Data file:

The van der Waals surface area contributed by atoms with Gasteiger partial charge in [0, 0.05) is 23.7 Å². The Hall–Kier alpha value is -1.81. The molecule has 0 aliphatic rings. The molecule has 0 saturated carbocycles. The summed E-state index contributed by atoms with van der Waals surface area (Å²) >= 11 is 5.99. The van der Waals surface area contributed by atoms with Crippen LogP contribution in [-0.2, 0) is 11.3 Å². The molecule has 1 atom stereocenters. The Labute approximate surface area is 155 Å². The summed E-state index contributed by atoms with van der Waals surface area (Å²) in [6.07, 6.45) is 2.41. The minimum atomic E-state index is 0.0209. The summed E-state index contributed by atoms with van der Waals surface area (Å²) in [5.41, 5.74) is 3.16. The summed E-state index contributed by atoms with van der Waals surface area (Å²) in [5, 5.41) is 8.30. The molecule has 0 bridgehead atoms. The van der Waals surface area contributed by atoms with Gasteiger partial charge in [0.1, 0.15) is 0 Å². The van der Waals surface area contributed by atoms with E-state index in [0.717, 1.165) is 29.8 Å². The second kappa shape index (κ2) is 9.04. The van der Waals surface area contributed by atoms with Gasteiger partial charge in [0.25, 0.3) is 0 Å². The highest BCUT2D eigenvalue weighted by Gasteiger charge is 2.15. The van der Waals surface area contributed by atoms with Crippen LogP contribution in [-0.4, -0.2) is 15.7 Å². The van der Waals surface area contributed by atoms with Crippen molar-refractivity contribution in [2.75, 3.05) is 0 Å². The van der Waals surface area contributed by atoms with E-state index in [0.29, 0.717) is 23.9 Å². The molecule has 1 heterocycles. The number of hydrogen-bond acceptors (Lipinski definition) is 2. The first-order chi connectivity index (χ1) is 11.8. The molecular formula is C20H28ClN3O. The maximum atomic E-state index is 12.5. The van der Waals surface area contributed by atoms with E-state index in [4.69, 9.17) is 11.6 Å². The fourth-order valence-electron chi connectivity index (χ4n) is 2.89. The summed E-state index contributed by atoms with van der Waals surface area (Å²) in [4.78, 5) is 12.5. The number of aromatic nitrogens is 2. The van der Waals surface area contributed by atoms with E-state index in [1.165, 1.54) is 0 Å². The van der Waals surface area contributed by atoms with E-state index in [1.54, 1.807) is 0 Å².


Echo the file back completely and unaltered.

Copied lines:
The van der Waals surface area contributed by atoms with Gasteiger partial charge in [0, 0.05) is 23.7 Å². The Hall–Kier alpha value is -1.81. The molecule has 0 aliphatic rings. The molecule has 0 saturated carbocycles. The summed E-state index contributed by atoms with van der Waals surface area (Å²) >= 11 is 5.99. The van der Waals surface area contributed by atoms with Crippen LogP contribution in [-0.2, 0) is 11.3 Å². The molecule has 1 atom stereocenters. The Labute approximate surface area is 155 Å². The summed E-state index contributed by atoms with van der Waals surface area (Å²) in [6.07, 6.45) is 2.41. The minimum atomic E-state index is 0.0209. The summed E-state index contributed by atoms with van der Waals surface area (Å²) in [5.41, 5.74) is 3.16. The summed E-state index contributed by atoms with van der Waals surface area (Å²) in [5, 5.41) is 8.30. The molecule has 0 bridgehead atoms. The van der Waals surface area contributed by atoms with Gasteiger partial charge in [0.1, 0.15) is 0 Å². The van der Waals surface area contributed by atoms with E-state index in [0.717, 1.165) is 29.8 Å². The second kappa shape index (κ2) is 9.04. The van der Waals surface area contributed by atoms with Gasteiger partial charge in [0.25, 0.3) is 0 Å². The highest BCUT2D eigenvalue weighted by Gasteiger charge is 2.15. The van der Waals surface area contributed by atoms with Crippen LogP contribution in [-0.4, -0.2) is 15.7 Å². The van der Waals surface area contributed by atoms with Crippen molar-refractivity contribution in [2.75, 3.05) is 0 Å². The van der Waals surface area contributed by atoms with E-state index in [0.29, 0.717) is 23.9 Å². The molecule has 1 heterocycles. The number of hydrogen-bond acceptors (Lipinski definition) is 2. The first-order chi connectivity index (χ1) is 11.8. The molecular formula is C20H28ClN3O. The maximum atomic E-state index is 12.5. The van der Waals surface area contributed by atoms with E-state index in [4.69, 9.17) is 11.6 Å². The fourth-order valence-electron chi connectivity index (χ4n) is 2.89. The summed E-state index contributed by atoms with van der Waals surface area (Å²) in [4.78, 5) is 12.5. The number of aromatic nitrogens is 2. The van der Waals surface area contributed by atoms with E-state index in [1.165, 1.54) is 0 Å². The van der Waals surface area contributed by atoms with E-state index in [1.54, 1.807) is 0 Å².